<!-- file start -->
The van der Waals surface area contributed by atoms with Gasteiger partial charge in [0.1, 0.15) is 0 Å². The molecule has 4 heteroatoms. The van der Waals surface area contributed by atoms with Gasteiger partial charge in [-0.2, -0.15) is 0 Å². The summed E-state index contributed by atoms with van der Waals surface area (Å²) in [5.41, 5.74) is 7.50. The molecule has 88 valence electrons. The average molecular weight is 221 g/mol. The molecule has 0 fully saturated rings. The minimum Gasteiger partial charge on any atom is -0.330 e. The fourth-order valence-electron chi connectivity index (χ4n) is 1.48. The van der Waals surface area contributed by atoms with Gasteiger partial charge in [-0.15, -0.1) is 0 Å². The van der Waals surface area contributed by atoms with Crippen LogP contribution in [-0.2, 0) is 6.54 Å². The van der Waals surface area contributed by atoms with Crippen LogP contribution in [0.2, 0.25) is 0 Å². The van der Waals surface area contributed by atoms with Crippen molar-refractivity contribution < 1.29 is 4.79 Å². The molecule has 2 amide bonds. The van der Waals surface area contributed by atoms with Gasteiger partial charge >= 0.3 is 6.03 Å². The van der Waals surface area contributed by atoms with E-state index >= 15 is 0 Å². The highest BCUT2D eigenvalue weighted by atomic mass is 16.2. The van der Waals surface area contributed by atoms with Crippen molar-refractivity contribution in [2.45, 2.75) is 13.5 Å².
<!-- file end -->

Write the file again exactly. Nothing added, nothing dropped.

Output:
The van der Waals surface area contributed by atoms with Gasteiger partial charge in [0.1, 0.15) is 0 Å². The molecule has 4 heteroatoms. The van der Waals surface area contributed by atoms with Gasteiger partial charge in [-0.2, -0.15) is 0 Å². The summed E-state index contributed by atoms with van der Waals surface area (Å²) in [5.41, 5.74) is 7.50. The molecule has 88 valence electrons. The average molecular weight is 221 g/mol. The molecule has 0 fully saturated rings. The minimum Gasteiger partial charge on any atom is -0.330 e. The fourth-order valence-electron chi connectivity index (χ4n) is 1.48. The van der Waals surface area contributed by atoms with Gasteiger partial charge in [-0.15, -0.1) is 0 Å². The van der Waals surface area contributed by atoms with Crippen LogP contribution in [-0.2, 0) is 6.54 Å². The van der Waals surface area contributed by atoms with Crippen LogP contribution in [0.2, 0.25) is 0 Å². The van der Waals surface area contributed by atoms with Crippen molar-refractivity contribution < 1.29 is 4.79 Å². The molecule has 2 amide bonds. The van der Waals surface area contributed by atoms with Gasteiger partial charge >= 0.3 is 6.03 Å². The van der Waals surface area contributed by atoms with E-state index >= 15 is 0 Å². The highest BCUT2D eigenvalue weighted by atomic mass is 16.2. The van der Waals surface area contributed by atoms with Crippen molar-refractivity contribution in [2.45, 2.75) is 13.5 Å².